It is not explicitly stated in the definition of MutableCollection, but the part where it states that:
a[i] = x
let y = a[i]
// Must be equivalent to:
a[i] = x
let y = x
Could be seen as not invalidating indices stored priorly the operation took effect.
The MutableCollection definition though talks about “same position” not “same index”, which could be ambiguous.
Indeed it should explicitly state that previously stored indices must not be invalidated when the subscript mutator is used.
Exactly as you said it.
That is to resolve any possible ambiguity leading to potential MutableCollection implementations where “distance” might be seen as the offset of the index from startIndex, making perfectly fine doing this:
let clone = a
let i = a.index(a.startIndex, offsetBy: 3)
a[i] = newValue
// a copies its storage, clone
// retains old storage
let j = a.index(a.startIndex, offsetBy: 3)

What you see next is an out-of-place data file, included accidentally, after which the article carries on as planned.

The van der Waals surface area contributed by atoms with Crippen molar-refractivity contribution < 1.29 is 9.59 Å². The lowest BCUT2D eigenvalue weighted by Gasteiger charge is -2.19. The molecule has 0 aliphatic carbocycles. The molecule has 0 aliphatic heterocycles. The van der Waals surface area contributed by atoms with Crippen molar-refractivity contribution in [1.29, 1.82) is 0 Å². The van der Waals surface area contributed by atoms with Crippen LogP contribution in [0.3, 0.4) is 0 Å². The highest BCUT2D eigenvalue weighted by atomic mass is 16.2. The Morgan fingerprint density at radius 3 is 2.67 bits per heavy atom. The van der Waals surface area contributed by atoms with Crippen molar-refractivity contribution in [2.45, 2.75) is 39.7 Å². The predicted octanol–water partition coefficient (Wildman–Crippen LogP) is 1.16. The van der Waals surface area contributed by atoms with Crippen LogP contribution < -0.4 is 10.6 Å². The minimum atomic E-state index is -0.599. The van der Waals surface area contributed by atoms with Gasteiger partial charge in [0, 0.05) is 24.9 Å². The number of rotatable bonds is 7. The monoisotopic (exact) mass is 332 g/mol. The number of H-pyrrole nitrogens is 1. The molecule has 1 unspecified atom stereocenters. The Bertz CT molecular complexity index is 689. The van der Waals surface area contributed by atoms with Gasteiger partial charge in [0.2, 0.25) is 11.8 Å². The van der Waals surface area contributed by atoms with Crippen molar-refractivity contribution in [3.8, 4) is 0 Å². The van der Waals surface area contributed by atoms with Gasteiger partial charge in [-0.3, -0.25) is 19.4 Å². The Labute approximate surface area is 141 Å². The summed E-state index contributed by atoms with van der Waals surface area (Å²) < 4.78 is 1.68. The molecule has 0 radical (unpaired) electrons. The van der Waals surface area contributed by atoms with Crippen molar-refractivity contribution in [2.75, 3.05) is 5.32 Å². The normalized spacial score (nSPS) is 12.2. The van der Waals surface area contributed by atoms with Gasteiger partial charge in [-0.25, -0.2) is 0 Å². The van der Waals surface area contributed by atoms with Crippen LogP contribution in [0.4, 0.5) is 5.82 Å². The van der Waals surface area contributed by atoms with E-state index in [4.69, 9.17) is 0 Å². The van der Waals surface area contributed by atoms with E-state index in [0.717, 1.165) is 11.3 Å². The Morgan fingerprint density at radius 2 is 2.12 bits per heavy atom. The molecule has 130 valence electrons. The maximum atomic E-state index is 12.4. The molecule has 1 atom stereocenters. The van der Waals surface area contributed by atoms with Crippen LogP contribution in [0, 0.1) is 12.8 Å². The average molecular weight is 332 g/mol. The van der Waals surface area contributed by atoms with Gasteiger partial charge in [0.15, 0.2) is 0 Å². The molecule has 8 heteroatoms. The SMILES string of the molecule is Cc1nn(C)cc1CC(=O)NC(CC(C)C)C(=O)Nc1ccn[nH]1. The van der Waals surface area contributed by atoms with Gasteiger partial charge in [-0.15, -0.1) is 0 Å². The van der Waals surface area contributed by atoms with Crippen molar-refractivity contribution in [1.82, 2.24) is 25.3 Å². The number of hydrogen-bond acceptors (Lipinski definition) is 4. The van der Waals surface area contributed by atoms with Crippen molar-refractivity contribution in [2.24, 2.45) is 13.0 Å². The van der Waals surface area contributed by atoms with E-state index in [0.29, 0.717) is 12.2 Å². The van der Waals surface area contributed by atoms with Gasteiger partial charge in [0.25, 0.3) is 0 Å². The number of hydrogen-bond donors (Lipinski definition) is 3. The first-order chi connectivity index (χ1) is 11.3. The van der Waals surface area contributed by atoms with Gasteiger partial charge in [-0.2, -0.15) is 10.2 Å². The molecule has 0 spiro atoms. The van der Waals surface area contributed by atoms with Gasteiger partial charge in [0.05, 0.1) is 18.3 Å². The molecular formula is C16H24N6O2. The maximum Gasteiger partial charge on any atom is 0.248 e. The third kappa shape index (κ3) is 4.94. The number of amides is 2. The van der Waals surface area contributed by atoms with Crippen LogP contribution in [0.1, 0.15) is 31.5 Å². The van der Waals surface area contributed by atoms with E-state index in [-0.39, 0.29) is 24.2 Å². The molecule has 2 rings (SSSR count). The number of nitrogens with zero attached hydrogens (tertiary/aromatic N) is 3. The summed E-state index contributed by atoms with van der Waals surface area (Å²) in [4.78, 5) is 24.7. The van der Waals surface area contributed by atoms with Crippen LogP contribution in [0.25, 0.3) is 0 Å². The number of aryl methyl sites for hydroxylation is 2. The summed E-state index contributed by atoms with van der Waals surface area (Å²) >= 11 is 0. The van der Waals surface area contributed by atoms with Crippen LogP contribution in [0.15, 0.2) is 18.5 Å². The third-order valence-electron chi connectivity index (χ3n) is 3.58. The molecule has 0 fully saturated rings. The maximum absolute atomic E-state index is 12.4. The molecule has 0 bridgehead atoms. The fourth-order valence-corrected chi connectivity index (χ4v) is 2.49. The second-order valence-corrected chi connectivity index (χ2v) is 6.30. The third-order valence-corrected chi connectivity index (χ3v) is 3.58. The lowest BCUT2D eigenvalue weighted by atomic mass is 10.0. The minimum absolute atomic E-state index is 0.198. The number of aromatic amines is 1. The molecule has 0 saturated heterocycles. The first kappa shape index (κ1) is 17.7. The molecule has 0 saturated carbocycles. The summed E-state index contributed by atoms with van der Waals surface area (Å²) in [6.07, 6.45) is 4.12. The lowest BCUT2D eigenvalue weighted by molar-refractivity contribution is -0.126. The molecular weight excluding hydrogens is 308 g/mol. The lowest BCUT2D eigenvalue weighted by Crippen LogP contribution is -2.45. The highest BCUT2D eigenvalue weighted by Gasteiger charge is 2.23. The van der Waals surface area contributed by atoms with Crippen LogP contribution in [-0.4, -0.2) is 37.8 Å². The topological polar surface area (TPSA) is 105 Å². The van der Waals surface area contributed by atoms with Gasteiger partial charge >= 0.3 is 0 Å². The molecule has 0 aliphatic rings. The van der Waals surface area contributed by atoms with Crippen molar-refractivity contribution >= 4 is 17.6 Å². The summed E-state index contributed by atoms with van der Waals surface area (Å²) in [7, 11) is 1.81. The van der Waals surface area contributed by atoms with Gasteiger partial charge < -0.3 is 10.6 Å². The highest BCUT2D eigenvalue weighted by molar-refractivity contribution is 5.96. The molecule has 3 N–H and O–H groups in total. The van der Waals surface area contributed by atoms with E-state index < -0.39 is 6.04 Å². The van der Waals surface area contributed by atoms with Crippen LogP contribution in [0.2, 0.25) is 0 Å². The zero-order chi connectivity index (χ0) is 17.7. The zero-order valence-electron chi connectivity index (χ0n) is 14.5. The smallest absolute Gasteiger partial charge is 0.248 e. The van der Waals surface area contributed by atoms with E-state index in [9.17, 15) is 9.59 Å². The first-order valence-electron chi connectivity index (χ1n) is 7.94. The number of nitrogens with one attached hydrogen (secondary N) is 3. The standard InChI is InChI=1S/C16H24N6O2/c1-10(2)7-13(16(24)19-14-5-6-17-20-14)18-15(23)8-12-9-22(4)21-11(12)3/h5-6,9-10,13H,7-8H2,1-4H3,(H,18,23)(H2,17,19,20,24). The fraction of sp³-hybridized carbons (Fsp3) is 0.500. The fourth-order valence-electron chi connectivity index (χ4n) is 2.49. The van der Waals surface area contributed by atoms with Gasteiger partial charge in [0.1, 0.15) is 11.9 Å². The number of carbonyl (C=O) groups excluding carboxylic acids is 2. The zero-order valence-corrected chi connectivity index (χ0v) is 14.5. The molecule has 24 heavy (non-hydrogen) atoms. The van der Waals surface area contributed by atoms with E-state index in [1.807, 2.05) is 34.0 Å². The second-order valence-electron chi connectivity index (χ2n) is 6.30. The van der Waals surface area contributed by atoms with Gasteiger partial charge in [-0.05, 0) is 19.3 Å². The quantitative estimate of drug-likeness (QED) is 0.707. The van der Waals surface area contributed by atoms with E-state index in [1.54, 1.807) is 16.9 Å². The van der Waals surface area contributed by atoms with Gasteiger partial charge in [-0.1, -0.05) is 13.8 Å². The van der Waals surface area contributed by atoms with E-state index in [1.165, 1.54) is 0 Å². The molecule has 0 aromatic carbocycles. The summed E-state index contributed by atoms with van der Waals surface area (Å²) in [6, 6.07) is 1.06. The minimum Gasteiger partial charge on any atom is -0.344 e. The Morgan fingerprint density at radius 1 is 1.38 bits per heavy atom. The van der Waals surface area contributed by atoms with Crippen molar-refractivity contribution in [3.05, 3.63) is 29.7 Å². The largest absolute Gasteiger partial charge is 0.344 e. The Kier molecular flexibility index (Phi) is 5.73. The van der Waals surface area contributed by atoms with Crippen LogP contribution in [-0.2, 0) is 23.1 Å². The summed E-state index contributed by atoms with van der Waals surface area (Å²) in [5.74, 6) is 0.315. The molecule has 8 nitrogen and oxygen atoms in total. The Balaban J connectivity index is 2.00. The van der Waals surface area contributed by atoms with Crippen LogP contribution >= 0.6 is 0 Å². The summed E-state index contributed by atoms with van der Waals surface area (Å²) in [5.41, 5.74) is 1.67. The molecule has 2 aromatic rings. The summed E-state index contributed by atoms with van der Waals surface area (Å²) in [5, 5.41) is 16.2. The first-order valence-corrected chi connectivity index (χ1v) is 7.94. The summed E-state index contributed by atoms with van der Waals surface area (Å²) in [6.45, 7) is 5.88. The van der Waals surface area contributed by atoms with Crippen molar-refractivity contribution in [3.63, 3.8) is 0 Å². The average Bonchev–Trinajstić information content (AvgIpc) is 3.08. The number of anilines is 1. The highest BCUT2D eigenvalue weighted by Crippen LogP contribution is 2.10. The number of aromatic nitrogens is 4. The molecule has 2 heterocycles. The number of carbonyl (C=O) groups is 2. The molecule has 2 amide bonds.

let y = a[j]
// y == newValue
let x = a[i]
// runtime error cause i is no longer valid
// or worse x == oldValue cause i points to
// the old storage kept alive by clone.
That interpretation of MutableCollection might also lead to implementations were it would not be possible to fast-iterate indices and using its mutator subscript inside the loop.
Anyway for sure in the case of Dictionary the index based subscript mutator might end up removing a key-value pair and modifying another element already present in the Dictionary at a different “position” than the one specified in the subscript.
Thus ending up affecting the count of elements of the dictionary —which is an operation prohibited by MutableCollection— and also breaking the other rule about the “position” of the element mutated.